Published on 06/10/2016 in Inspire
In Belgium, the energy issue is managed at both federal and regional level. We talked to Paul Furlan, Walloon Minister for Energy and Climate, to gain a clearer view of the impact of this policy on SMEs.
"To meet our COP21 commitments, we have to do our utmost to reduce our greenhouse gas emissions and generate more renewable energy. By 2020, our CO2 emissions have to fall by 15%. So we are aiming high. That has consequences for all sectors, both public and private.”
"Sustainability needs to be high on the agenda for every company. SMEs will have to strive for greater energy efficiency and therefore develop sustainable energy technologies without compromising on competitiveness or comfort. These days the energy bill is still a major cost factor for companies. Businesses that want to make use of smart solutions to reduce their energy footprint have to invest. But eventually, these costs will become opportunities because they optimize companies’ economic models and bring down energy costs."
"First you have to map out your current situation. The ideal starting-point is an energy audit, so that you can draw up a basic state of affairs regarding current circumstances. This audit has to cover the various aspects of the energy bill and put forward an action plan to increase the company’s energy efficiency or facilitate the development of renewable energy sources and cogeneration. Then think about greener transport, LED lighting, insulation, etc. Solutions like this help use less, but you should also take into account ways of planning consumption differently using smart meters, so that supply and demand are better aligned to one another.”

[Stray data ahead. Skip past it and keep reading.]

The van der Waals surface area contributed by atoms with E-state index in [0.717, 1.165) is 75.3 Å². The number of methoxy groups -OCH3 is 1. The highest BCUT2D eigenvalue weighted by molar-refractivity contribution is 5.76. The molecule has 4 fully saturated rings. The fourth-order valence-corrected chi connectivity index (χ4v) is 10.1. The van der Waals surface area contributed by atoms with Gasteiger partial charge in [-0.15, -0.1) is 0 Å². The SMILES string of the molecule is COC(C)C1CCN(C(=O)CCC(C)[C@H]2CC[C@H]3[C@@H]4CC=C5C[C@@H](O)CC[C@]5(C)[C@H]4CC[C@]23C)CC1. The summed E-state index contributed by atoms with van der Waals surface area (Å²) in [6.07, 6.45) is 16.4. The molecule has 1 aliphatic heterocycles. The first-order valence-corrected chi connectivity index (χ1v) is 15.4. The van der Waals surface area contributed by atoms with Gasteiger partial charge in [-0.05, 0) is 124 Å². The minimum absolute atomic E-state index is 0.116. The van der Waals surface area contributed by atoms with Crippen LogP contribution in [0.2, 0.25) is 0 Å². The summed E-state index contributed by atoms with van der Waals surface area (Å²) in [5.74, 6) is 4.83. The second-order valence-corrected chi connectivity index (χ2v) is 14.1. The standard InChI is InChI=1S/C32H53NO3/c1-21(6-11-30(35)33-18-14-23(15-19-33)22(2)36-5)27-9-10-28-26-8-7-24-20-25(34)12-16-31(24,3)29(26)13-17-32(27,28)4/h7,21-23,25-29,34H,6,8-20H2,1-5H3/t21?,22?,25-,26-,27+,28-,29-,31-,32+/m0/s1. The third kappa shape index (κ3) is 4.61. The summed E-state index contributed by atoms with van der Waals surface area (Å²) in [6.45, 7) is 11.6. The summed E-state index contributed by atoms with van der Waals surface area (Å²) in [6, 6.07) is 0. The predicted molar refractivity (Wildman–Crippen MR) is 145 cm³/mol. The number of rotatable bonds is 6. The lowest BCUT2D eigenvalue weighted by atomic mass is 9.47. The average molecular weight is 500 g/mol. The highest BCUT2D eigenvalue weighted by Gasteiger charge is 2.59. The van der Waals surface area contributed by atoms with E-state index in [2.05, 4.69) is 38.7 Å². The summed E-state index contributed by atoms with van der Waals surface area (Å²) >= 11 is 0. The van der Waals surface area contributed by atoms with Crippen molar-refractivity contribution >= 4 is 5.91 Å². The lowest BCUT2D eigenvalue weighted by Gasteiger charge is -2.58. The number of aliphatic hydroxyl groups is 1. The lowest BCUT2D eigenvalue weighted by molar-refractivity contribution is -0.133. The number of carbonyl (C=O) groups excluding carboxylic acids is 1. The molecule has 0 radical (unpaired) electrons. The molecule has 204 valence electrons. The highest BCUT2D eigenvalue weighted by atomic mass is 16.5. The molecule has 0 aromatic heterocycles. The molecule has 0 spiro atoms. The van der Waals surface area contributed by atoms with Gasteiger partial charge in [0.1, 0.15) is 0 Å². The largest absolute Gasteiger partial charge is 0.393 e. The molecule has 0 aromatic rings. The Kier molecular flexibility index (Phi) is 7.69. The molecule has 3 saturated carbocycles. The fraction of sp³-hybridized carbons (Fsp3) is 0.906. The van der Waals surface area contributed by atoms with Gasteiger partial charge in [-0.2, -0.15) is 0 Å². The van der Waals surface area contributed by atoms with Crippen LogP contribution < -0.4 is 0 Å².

"In Wallonia, the Marshall 4.0 plan includes agreements where companies can have a simplified energy audit carried out. Support and funding systems will be implemented to help these companies with the requisite investments. SMEs can also bring in 'ESCOs' (Energy Service Companies) for this, which will help them with the efforts they make. Besides the conventional investment aids, specific assistance can also be provided.
For instance, an AMURE subsidy is granted in Wallonia to every private company that has an energy audit carried out by an auditor who is recognized according to the specifications. The Walloon Government Economy and Work Directorate, headed by Minister Jean-Claude Marcourt, also allocates companies investment bonuses and exemptions from property tax. So energy investments are feasible and hopefully this will trigger a real revolution. It’s a matter that concerns everyone, which is why we are working so hard on promoting awareness of this issue."
An ESCO, an Energy Service Company, carries out an energy project in your company and pre-finances the investment itself. This investment brings down your energy bill. You then use part of the savings to pay off your new installation. Once payment in full is made, you become the sole owner of the installation and continue to benefit from the energy savings. So you can keep on investing in your core business.
Proximus contributes towards the energy goals of SMEs. Read more on www.proximus.be/groeneoplossingen